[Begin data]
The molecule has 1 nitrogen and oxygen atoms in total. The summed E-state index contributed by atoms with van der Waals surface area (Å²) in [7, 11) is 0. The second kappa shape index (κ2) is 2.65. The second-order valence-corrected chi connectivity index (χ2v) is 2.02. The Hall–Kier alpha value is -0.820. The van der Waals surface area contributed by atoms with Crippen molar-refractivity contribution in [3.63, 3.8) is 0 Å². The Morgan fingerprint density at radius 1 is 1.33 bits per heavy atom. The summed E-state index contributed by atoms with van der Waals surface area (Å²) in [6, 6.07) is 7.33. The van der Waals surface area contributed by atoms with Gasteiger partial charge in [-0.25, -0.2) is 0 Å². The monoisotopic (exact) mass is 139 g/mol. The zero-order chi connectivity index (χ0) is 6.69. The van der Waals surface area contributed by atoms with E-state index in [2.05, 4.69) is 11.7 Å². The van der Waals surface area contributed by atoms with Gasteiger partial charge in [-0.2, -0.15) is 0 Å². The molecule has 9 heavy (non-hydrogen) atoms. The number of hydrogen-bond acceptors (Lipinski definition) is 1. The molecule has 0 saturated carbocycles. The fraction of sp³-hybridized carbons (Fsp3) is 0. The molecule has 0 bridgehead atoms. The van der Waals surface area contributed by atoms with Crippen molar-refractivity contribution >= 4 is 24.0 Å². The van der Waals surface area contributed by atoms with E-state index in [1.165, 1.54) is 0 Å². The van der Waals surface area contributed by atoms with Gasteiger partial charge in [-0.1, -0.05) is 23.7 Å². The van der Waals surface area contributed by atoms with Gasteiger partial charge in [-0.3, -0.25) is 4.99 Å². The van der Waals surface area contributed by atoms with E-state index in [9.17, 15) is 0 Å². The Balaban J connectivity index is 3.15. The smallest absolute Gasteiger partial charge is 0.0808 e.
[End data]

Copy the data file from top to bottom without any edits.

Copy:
The molecule has 1 nitrogen and oxygen atoms in total. The summed E-state index contributed by atoms with van der Waals surface area (Å²) in [7, 11) is 0. The second kappa shape index (κ2) is 2.65. The second-order valence-corrected chi connectivity index (χ2v) is 2.02. The Hall–Kier alpha value is -0.820. The van der Waals surface area contributed by atoms with Crippen molar-refractivity contribution in [3.63, 3.8) is 0 Å². The Morgan fingerprint density at radius 1 is 1.33 bits per heavy atom. The summed E-state index contributed by atoms with van der Waals surface area (Å²) in [6, 6.07) is 7.33. The van der Waals surface area contributed by atoms with Gasteiger partial charge in [-0.25, -0.2) is 0 Å². The monoisotopic (exact) mass is 139 g/mol. The zero-order chi connectivity index (χ0) is 6.69. The van der Waals surface area contributed by atoms with E-state index in [2.05, 4.69) is 11.7 Å². The van der Waals surface area contributed by atoms with Gasteiger partial charge in [-0.2, -0.15) is 0 Å². The molecule has 9 heavy (non-hydrogen) atoms. The number of hydrogen-bond acceptors (Lipinski definition) is 1. The molecule has 0 saturated carbocycles. The fraction of sp³-hybridized carbons (Fsp3) is 0. The molecule has 0 bridgehead atoms. The van der Waals surface area contributed by atoms with Crippen molar-refractivity contribution >= 4 is 24.0 Å². The van der Waals surface area contributed by atoms with E-state index in [1.165, 1.54) is 0 Å². The van der Waals surface area contributed by atoms with Gasteiger partial charge in [-0.1, -0.05) is 23.7 Å². The van der Waals surface area contributed by atoms with Gasteiger partial charge in [-0.3, -0.25) is 4.99 Å². The van der Waals surface area contributed by atoms with E-state index in [9.17, 15) is 0 Å². The Balaban J connectivity index is 3.15. The smallest absolute Gasteiger partial charge is 0.0808 e.